Mint is known for its ability to repel bugs due to the oil it creates where the scent keeps many bugs away from the plant. But sometimes gardeners notice holes appearing in the leaves of their mint and wonder what might be creating them. Slugs are a common pest in the garden and flowerbed, but do slugs eat mint plants?
Slugs can be one of the most annoying pests in the garden. They love to eat everything they come across.
There are however a few things they don’t like to eat. Strong smelling herbs are one of those things that can deter slugs. And mint is known to be a strong-smelling herb. But that doesn’t mean that slugs aren’t the culprit all of the time.
Normally the oil that a mint plant produces creates a strong odor that repels many bugs. But there are some things that can cause the oil production in a mint plant to suffer. For example, if you are using companion planting and planted chamomile next to mint this can cause the mint plant not to make its oil. This will leave it susceptible to getting eaten by slugs and a host of other bugs.
Do Slugs Eat Mint Plant Seedlings?
When a mint plant is young or in a seedling stage it is a target for slugs and other pests. During this time it is not producing oil at the level that a mature plant would and therefore will not have as much of a pest repelling ability.
Do Slugs Like Mint?
Slugs are not a normal threat to grown healthy mint. Once the mint plant has grown and is healthy the scent that the oil from the plant puts off will help with repelling slugs and other insects.
How to Protect a Mint Plant from Slugs
Grow Mint By Itself
One great way to protect a mint plant is to grow mint plants in a container.
This can provide protection from pests that would normally find the plant as they travel along the ground. And by growing it alone in its own container you can prevent any possible interference of the mint producing its fragrant oil from other plants.
Another benefit of growing mint this way is that it will help contain the plant. Mint can be very invasive when growing in the ground.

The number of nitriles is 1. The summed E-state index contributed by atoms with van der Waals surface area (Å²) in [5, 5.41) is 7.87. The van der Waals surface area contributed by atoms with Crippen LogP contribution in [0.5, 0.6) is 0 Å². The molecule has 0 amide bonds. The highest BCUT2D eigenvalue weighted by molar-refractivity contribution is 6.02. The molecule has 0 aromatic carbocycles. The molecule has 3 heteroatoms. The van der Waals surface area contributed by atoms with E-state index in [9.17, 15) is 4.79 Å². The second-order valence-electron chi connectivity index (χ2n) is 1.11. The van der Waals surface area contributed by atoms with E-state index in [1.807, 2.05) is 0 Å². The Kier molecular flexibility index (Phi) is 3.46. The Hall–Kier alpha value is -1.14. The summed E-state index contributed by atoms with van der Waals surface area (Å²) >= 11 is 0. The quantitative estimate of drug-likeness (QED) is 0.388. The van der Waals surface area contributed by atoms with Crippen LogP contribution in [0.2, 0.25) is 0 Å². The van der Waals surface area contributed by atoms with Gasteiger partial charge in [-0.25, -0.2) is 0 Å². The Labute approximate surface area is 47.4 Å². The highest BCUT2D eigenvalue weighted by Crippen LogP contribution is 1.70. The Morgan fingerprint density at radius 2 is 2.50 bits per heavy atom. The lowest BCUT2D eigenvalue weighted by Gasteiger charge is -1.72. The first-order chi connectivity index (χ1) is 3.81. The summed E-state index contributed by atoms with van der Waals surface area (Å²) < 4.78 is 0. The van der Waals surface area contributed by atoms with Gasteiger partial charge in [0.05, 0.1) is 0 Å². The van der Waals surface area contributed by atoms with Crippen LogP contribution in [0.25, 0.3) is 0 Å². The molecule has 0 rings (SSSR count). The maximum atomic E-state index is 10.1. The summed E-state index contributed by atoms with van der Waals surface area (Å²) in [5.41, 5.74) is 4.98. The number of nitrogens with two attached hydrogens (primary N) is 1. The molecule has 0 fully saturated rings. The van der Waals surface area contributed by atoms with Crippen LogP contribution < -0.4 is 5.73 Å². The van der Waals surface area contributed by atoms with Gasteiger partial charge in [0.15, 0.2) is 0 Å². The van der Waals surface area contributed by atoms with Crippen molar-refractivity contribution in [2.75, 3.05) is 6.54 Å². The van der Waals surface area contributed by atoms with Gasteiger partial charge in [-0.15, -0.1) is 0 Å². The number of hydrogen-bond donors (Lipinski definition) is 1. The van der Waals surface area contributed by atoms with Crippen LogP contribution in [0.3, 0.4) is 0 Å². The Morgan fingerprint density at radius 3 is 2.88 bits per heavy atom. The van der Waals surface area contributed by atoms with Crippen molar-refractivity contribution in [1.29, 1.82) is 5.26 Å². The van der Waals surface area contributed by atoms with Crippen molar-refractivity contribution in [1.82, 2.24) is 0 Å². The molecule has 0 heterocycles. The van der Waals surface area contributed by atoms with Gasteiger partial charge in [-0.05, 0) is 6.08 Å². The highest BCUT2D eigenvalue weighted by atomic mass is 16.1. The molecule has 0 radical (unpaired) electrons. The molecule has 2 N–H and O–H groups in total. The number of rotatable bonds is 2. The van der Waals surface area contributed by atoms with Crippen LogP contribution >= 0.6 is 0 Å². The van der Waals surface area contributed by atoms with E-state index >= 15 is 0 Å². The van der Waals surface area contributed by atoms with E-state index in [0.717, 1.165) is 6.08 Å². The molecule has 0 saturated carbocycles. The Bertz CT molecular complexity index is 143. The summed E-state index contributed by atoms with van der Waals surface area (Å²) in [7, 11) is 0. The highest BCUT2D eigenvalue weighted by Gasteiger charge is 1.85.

Many recommend using Diatomaceous Earth to kill slugs. But it does not actually kill them. Their bodies are protected by mucus, so the diatomaceous earth will not have the same fatal effect on a slug or snail as it does on other insects.
However, even though it is not fatal, they still don’t like crawling over it. So it can be used as a deterrent.
The main point in a mint plant’s life where slugs are a threat is before the plant matures. If you choose to use diatomaceous earth, put it in a circle around your mint plants like a boundary. I use this along with bait to help protect many plants in the garden against slugs.
Slug collars can be an effective way to keep slugs from getting to your vulnerable plants. The main downside to this is that you can only protect one plant per slug collar.
My favorite way to control the slugs in my garden and flower bed is to use Slug and Snail Bait. I use this in addition to a boundary of diatomaceous earth around plants that slugs like.
The best way I have found is to put my ring of diatomaceous earth around the plants and then put the bait outside of the diatomaceous earth boundary. Within a few days, I see less damage from slugs when using this combo.
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